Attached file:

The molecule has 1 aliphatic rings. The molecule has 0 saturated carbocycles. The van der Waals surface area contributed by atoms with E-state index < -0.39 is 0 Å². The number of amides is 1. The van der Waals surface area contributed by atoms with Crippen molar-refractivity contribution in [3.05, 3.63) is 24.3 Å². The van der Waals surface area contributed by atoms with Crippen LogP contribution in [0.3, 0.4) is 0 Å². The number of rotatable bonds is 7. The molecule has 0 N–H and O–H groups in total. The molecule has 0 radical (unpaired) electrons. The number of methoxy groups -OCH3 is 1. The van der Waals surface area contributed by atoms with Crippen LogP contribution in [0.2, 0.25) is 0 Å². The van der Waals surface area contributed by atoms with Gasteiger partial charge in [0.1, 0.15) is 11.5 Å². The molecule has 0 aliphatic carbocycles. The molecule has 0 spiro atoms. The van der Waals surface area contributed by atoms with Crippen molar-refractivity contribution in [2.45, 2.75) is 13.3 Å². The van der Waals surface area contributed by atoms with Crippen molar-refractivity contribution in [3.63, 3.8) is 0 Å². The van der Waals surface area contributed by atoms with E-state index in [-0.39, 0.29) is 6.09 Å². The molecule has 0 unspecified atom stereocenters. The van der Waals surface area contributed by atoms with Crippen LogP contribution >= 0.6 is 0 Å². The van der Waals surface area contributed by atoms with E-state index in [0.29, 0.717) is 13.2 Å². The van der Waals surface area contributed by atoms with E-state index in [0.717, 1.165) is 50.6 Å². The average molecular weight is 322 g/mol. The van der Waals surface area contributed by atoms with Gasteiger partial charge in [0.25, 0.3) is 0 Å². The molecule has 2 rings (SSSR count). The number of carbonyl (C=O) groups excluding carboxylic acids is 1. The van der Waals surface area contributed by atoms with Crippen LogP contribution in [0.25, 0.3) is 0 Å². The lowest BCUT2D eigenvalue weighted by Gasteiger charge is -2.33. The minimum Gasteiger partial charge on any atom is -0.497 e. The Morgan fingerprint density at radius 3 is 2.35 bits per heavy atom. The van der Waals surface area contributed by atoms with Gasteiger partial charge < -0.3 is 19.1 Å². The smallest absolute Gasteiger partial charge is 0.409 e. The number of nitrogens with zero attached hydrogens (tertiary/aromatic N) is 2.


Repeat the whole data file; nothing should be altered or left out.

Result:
The molecule has 1 aliphatic rings. The molecule has 0 saturated carbocycles. The van der Waals surface area contributed by atoms with E-state index < -0.39 is 0 Å². The number of amides is 1. The van der Waals surface area contributed by atoms with Crippen molar-refractivity contribution in [3.05, 3.63) is 24.3 Å². The van der Waals surface area contributed by atoms with Crippen LogP contribution in [0.3, 0.4) is 0 Å². The number of rotatable bonds is 7. The molecule has 0 N–H and O–H groups in total. The molecule has 0 radical (unpaired) electrons. The number of methoxy groups -OCH3 is 1. The van der Waals surface area contributed by atoms with Crippen LogP contribution in [0.2, 0.25) is 0 Å². The van der Waals surface area contributed by atoms with Gasteiger partial charge in [0.1, 0.15) is 11.5 Å². The molecule has 0 aliphatic carbocycles. The molecule has 0 spiro atoms. The van der Waals surface area contributed by atoms with Crippen molar-refractivity contribution in [2.45, 2.75) is 13.3 Å². The van der Waals surface area contributed by atoms with Crippen molar-refractivity contribution in [3.63, 3.8) is 0 Å². The van der Waals surface area contributed by atoms with E-state index in [-0.39, 0.29) is 6.09 Å². The molecule has 0 unspecified atom stereocenters. The van der Waals surface area contributed by atoms with Crippen LogP contribution >= 0.6 is 0 Å². The van der Waals surface area contributed by atoms with E-state index in [0.29, 0.717) is 13.2 Å². The van der Waals surface area contributed by atoms with E-state index in [0.717, 1.165) is 50.6 Å². The average molecular weight is 322 g/mol. The van der Waals surface area contributed by atoms with Gasteiger partial charge in [0.25, 0.3) is 0 Å². The molecule has 2 rings (SSSR count). The number of carbonyl (C=O) groups excluding carboxylic acids is 1. The van der Waals surface area contributed by atoms with Crippen LogP contribution in [0.25, 0.3) is 0 Å². The lowest BCUT2D eigenvalue weighted by Gasteiger charge is -2.33. The minimum Gasteiger partial charge on any atom is -0.497 e. The Morgan fingerprint density at radius 3 is 2.35 bits per heavy atom. The van der Waals surface area contributed by atoms with Gasteiger partial charge < -0.3 is 19.1 Å². The smallest absolute Gasteiger partial charge is 0.409 e. The number of nitrogens with zero attached hydrogens (tertiary/aromatic N) is 2.